Trip To BC, Anyone?

The RAGTAG DAILY PROMPT today is SKOOKUM

I’ve never heard this word used as an adjective. Rather, I immediately thought of Skookumchuck, a town in British Columbia that I have heard of. So a bit of research was in order.

Skookumchuck is a small town — 90 or so residents — on the junction of the Kootenay and Lussier Rivers. The town is located in the southeastern corner of the province, 54 km or 33.5 miles north of the city of Cranbrook. As the crow flies — if crows fly over mountains — it’s about half way between Lethbridge, Alberta, and Kelowna, BC.

On the western side of the main Rockies range, the town is near a few different provincial parks — Premier Lake, Whiteswan, St Mary’s, Skookumchuck Narrows. Googling the locale I can see how it would be a gorgeous place to visit.

Here’s a picture of the Kootenay River hoodoos, shared by Brigitte at Unsplash

Whitewater Rafting Anyone?

SKOOKUM means strong, powerful or turbulent; CHUCK means waters. The Kootenay River flows through Skookumchuck Narrows and spills into the Sechelt Rapids, one of the areas prime attractions. Water speed can exceed 30 kmph in this stretch, forming some amazing whirlpools. The RDP claims that SKOOKUM can mean “evil spirit.” I don’t find this anywhere in the info, but maybe the Chinook tribe that named that part of the river thought of spirits as they watched the rapids and whirlpools boiling through the tide plain?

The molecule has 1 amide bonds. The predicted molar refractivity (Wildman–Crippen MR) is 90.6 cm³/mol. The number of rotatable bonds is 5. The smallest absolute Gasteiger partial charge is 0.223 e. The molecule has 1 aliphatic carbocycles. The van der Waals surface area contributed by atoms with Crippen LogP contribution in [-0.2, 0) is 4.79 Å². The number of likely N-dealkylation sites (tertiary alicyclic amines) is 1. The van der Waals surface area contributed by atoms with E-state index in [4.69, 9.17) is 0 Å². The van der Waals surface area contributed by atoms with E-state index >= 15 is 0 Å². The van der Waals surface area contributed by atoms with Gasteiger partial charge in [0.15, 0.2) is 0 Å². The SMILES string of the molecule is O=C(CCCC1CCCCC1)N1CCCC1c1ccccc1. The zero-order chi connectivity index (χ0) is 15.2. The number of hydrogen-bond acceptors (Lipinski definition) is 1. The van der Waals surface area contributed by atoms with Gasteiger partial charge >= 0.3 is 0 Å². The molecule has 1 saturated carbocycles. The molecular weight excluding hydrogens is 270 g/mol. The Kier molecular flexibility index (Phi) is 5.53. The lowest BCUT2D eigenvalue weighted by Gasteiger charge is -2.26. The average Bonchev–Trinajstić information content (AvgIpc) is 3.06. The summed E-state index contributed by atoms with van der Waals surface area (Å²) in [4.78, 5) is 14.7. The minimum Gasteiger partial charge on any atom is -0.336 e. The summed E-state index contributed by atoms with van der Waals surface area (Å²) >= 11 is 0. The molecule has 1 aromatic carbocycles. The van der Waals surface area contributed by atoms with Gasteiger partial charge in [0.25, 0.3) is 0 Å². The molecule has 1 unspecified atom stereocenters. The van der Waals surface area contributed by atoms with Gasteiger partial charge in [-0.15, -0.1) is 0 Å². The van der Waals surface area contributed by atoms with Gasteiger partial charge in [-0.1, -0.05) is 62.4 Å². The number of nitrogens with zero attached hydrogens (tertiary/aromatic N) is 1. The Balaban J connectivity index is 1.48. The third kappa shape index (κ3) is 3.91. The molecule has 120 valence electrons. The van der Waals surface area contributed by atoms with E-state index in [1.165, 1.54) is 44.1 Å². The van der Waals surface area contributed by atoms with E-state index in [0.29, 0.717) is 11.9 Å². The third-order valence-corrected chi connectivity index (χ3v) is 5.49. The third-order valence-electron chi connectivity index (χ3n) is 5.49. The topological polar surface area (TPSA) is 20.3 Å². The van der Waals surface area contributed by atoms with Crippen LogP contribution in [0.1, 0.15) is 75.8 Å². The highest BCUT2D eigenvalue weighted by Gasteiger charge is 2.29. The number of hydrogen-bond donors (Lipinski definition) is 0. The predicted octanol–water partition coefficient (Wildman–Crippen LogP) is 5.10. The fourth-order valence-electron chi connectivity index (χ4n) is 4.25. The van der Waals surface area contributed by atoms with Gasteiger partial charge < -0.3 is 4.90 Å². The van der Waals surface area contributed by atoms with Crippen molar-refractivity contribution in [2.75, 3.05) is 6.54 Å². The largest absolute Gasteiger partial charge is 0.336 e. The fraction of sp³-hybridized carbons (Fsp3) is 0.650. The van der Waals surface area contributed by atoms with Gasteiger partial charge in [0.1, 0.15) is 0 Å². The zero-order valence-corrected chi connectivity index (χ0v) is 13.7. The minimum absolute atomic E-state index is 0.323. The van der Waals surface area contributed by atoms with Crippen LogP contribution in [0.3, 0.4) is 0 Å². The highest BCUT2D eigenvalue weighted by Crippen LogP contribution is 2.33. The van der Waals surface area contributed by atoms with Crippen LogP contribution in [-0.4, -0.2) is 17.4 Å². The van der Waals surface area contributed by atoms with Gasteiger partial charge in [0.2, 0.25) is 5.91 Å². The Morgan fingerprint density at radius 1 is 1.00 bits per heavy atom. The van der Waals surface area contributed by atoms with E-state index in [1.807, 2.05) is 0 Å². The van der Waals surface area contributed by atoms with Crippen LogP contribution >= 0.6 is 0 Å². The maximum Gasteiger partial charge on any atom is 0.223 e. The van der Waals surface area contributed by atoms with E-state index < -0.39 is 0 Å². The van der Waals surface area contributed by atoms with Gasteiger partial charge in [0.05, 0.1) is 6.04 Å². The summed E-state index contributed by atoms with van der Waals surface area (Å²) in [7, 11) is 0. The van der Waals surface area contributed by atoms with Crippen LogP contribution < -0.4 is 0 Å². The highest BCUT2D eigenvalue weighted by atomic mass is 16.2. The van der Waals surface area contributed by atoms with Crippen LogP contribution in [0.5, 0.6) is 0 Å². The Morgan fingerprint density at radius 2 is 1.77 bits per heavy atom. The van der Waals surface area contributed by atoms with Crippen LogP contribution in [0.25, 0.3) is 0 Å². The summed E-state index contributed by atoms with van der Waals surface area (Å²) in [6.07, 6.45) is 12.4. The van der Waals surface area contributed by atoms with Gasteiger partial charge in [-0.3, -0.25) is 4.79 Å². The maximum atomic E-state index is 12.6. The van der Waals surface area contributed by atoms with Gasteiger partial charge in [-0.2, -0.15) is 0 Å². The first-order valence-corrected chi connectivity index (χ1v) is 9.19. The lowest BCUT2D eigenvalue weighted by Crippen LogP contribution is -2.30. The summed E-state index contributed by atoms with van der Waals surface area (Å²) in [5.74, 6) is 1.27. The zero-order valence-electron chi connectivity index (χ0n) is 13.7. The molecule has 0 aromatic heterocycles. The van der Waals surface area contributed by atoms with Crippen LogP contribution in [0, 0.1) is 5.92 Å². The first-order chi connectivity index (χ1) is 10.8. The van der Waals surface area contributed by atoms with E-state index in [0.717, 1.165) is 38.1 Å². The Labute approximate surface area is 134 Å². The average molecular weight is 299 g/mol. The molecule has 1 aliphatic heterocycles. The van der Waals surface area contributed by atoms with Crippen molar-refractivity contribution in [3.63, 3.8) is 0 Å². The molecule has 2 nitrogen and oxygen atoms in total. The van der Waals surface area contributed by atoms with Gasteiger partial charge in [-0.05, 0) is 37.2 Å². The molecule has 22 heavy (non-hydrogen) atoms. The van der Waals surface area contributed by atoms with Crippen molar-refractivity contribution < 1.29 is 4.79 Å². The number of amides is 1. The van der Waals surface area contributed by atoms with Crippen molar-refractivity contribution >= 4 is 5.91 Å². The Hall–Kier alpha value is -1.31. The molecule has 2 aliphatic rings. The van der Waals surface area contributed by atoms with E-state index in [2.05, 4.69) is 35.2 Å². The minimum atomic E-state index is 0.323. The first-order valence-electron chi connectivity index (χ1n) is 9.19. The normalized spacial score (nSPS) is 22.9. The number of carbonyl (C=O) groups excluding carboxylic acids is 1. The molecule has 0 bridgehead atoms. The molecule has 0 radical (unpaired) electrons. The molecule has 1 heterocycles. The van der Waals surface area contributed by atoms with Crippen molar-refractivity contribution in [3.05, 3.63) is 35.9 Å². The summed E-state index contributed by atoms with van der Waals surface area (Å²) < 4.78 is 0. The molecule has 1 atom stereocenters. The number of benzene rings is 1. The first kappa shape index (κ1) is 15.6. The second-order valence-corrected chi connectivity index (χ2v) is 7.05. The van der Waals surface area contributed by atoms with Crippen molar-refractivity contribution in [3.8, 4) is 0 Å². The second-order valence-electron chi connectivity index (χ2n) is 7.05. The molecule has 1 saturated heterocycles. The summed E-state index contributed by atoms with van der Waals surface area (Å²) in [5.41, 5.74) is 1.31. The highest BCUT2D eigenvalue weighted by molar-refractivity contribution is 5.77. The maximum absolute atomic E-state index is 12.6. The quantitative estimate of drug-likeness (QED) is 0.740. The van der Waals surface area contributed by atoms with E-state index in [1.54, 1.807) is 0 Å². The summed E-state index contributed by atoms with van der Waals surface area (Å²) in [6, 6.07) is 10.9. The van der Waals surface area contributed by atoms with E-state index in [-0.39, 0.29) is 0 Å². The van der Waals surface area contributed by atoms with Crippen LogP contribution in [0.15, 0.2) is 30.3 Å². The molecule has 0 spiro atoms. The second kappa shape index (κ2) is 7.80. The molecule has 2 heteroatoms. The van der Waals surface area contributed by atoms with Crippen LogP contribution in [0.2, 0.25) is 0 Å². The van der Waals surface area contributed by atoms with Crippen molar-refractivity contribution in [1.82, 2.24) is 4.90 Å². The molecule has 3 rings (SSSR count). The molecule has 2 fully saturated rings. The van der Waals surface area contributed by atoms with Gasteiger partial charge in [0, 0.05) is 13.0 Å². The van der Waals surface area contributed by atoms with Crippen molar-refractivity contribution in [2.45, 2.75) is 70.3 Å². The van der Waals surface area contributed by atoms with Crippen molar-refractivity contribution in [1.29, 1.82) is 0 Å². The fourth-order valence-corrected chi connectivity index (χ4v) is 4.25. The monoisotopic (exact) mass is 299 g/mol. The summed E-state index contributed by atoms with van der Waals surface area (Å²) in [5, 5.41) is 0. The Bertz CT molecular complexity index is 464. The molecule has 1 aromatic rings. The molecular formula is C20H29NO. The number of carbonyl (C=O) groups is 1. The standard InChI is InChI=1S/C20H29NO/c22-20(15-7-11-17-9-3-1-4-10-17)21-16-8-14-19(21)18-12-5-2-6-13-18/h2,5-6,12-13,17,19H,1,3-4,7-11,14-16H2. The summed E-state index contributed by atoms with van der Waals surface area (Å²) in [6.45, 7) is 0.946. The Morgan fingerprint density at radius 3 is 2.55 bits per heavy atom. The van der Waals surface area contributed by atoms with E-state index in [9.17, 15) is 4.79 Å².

Perhaps the locals there can tell us if those rapids are safe enough for rafting, but I’m an onlooker only when it comes to that sort of sport.

Road Slush

We had a mini blizzard Monday night. Didn’t get that much snow but the wind was serious and there was a lot of drifting. For some reason I’m fascinated by blowing snow and watched it for a good while before I went to bed. By now our nice white world has disappeared. 🙂

pristine snow
turns to muddy tire tracks
the human footprint

Ready to Face It?

The Ragtag Daily Prompt this morning is READY. A very useful word that should give oodles of responses.

“Are You Ready to be Well?

The Gospels relate an incident where Jesus met a man who’d been a cripple for many years. Jesus stopped in passing and asked the man, “Wilt thou be made whole?” In other words, “Do you want to be well?”

The man was lying by a miraculous pool where an angel troubled the waters occasionally and the first one in after the turbulence was cured of their affliction. Many folks had gathered there, hoping for a cure, and this particular fellow had been lying there for years. He explained to Jesus how he could never get to the pool fast enough when the water started roiling. Someone else always beat him to the cure.

Jesus question seems very odd, but I see a number of undertones here:
“Are you ready to be well? To face the real world?”
Are you ready to leave behind all these friends you’ve been commiserating with for so long?
Will you give up the sympathy and charity of folks who pass by and start earning your own living?